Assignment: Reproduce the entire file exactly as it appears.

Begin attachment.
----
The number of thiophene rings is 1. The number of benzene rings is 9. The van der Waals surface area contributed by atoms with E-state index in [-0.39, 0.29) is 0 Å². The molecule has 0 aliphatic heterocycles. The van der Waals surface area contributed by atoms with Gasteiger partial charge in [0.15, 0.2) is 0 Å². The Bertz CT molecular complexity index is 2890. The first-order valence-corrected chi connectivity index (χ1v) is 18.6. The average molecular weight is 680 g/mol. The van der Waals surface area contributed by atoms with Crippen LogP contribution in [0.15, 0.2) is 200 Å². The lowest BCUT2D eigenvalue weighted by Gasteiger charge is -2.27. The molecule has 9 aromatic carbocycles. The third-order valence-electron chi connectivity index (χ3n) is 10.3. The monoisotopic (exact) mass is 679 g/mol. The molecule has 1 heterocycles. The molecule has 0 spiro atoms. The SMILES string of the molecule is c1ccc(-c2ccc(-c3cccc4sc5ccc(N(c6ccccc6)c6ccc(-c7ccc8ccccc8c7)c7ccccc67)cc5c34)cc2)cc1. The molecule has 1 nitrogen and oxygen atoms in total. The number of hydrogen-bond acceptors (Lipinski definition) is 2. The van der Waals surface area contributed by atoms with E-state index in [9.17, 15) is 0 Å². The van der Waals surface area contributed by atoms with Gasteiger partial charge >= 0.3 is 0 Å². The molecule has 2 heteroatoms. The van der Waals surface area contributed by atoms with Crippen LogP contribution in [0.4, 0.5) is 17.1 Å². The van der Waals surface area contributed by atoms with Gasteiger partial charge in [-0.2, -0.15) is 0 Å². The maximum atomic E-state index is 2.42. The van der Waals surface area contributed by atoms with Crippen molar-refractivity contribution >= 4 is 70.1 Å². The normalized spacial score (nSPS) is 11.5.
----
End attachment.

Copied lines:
The number of thiophene rings is 1. The number of benzene rings is 9. The van der Waals surface area contributed by atoms with E-state index in [-0.39, 0.29) is 0 Å². The molecule has 0 aliphatic heterocycles. The van der Waals surface area contributed by atoms with Gasteiger partial charge in [0.15, 0.2) is 0 Å². The Bertz CT molecular complexity index is 2890. The first-order valence-corrected chi connectivity index (χ1v) is 18.6. The average molecular weight is 680 g/mol. The van der Waals surface area contributed by atoms with Crippen LogP contribution in [0.15, 0.2) is 200 Å². The lowest BCUT2D eigenvalue weighted by Gasteiger charge is -2.27. The molecule has 9 aromatic carbocycles. The third-order valence-electron chi connectivity index (χ3n) is 10.3. The monoisotopic (exact) mass is 679 g/mol. The molecule has 1 heterocycles. The molecule has 0 spiro atoms. The SMILES string of the molecule is c1ccc(-c2ccc(-c3cccc4sc5ccc(N(c6ccccc6)c6ccc(-c7ccc8ccccc8c7)c7ccccc67)cc5c34)cc2)cc1. The molecule has 1 nitrogen and oxygen atoms in total. The number of hydrogen-bond acceptors (Lipinski definition) is 2. The van der Waals surface area contributed by atoms with E-state index in [9.17, 15) is 0 Å². The van der Waals surface area contributed by atoms with Gasteiger partial charge >= 0.3 is 0 Å². The molecule has 2 heteroatoms. The van der Waals surface area contributed by atoms with Crippen LogP contribution in [0.4, 0.5) is 17.1 Å². The van der Waals surface area contributed by atoms with Gasteiger partial charge in [-0.2, -0.15) is 0 Å². The maximum atomic E-state index is 2.42. The van der Waals surface area contributed by atoms with Crippen molar-refractivity contribution >= 4 is 70.1 Å². The normalized spacial score (nSPS) is 11.5.